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Romantic

Baroque

Classical

Romantic

20th century

21st century

Solo repertoire

Piccolo

Alto flute

Bass flute

Bonis Mel

Andersen, Joachim

Blahetka, Leopoldine

Boehm, Theobald

Bonis, Mel

Borne, François

Caplet, André

Chaminade, Cécile

Chopin, Frédéric

Danzi, Franz Ignaz

Demersseman, Jules-Auguste Edouard

Donizetti, Gaetano

Donjon, Johannes

Doppler, Albert Franz

Fauré, Gabriel

Frühling, Carl

Ganne, Louis

Godard, Benjamin

Grandval, Clémence

Hüe, Georges Adolphe

Kuhlau, Friedrich

Mendelssohn, Felix

Mercadante, Saverio

Molique, Wilhelm Bernhard

Mouquet, Jules

Périlhou, Albert

Reinecke, Carl Heinrich Carsten

Saint-Saëns, Camille

Schubert, Franz

Schumann, Robert

Sibelius, Jean

Strauss, Richard

Taffanel, Claude Paul

Tulou, Jean-Louis

Wagner, Siegfried

Widor, Charles Marie Jean Albert

Sonate, Op. 64 for flute and piano

Sonate, Op. 64 for flute and piano

By Bonis Mel

Mel Bonis: Sonata, Op. 64 for flute and piano was written and published by Demets in 1904 and dedicated to Louis Fleury, a family friend (he was a husband of Gabrielle Monchablon, the daughter of Bonis’s close friend Jeanne Monchablon, additionally Mel was the godmother to Fleury and
Gabrielle’s daughter Antoinette) and the flute professor at the Paris Conservatoire.
The Sonata was intended to fill the lack of Sonata repertoire from the Romantic period and sometimes referred as the French equivalent to the Reinecke's "Undine" Sonata.
The Sonata reflects both Classical elements and the Romantic stylistic tradition, consisting of four movements.

It's known that Louis Fleury performed the sonata repeatedly and often expressed about the lack of flute music by grand masters of Romantic period: "Except for a few orchestral pieces, there is
not a page of flute music by Mendelssohn, Schumann or Brahms — to take only those three; and so it will remain, as long as flautists turn themselves into mechanical birds and fill their melodies with meaningless ornament… After all, there are only two ways of writing for the flute, as for anything else — well and ill: and it is everything to choose the right way."

Juliette Hurel

Hélène Couvert (piano), 2020, Alpha Classics / Outhere Music France / IDOL

1. Andantino con motto

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Juliette Hurel

Hélène Couvert (piano), 2020, Alpha Classics / Outhere Music France / IDOL

2. Scherzo (Vivace)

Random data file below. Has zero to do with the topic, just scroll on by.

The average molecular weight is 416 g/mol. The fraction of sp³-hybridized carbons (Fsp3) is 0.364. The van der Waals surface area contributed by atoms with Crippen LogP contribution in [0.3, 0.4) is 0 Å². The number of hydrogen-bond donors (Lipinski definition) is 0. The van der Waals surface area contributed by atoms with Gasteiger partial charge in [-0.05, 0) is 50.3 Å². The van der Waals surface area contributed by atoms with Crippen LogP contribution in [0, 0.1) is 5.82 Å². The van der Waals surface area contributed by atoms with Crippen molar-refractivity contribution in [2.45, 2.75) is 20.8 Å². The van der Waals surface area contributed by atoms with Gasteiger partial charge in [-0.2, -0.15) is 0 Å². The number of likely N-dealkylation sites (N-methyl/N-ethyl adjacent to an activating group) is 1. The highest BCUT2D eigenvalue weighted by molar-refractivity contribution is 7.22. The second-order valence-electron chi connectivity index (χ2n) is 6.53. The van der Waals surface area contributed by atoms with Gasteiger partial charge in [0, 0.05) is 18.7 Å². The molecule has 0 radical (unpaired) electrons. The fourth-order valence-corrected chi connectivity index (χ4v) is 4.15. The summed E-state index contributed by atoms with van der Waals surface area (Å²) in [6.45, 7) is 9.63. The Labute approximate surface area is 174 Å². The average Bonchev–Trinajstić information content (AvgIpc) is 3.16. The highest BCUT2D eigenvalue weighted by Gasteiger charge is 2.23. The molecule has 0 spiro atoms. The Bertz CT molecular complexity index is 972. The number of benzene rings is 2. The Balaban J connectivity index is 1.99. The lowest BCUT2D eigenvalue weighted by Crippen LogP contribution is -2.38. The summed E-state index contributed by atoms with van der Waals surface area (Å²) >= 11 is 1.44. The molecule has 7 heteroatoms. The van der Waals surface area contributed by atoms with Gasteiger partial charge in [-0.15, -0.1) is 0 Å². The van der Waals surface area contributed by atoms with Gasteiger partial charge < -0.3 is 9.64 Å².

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Juliette Hurel

Hélène Couvert (piano), 2020, Alpha Classics / Outhere Music France / IDOL

3. Adagio

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Juliette Hurel

Hélène Couvert (piano), 2020, Alpha Classics / Outhere Music France / IDOL

4. Finale (Moderato)

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Bonis Mel

Bonis, Mel (1858 - 1937) was a French female composer (Mélanie Hélène Bonis).
Born in Paris into a middle-class working and religious family without any musical background Mélanie was strongly influenced by strict Catholic values and traditions throughout her life.
She self-taught piano at an early age and didn't have any formal musical education until the age of 18 when a family friend Henri Maury, a cornet professor at the Paris Conservatory presented her to César Franck who accepted her as a piano student. She gradually excelled as a pianist and even more as an accompanist and was praised over some other students like Claude Debussy but gained a reputation as too fearful and having severe stage fright problems.

In 1881 when she started establishing herself as a composer she realized that her gender might be a problem to succeed. Therefore from then on she signed her works as Mel Bonis. Later that year she was proposed by singer Amédée Landely Hettich but received harsh disapproval from her parents, forcing her to resigned from the Conservatory as well and take a job as a seamstress. Two years later she married a wealthy widower, pleasing her parents and freeing her time for composing again.

In 1899, Bonis joined the Société des Compositeurs de Musique, and eventually became secretary in 1910.
This important opportunity allowed her to be in contact with leading composers of the period and from 1900-1914 marked a period of most important works composed by Mel Bonis, including the Sonate pour flûte et piano of 1904.

During the World War I she significantly reduced her work as a composer, mostly writing for her grandchildren. From 1922 until her death in 1937 she resumed to compose more, creating predominantly spiritual works.

Overall Mel Bonis composed over 300 works from which six compositions was written for flute and piano: Sonate pour Flûte et Piano, Op. 64.; Air Vaudois pour Flûte et Piano, Op. 108; Andante et Allegro pour Flûte et Piano, Op. 133; Une Flûte Soupire pour Flûte et Piano, Op. 121; Pièce pour Flûte et Piano, Op. 189; and Scherzo (Final) pour Flûte et Piano, Op. Posth. 187.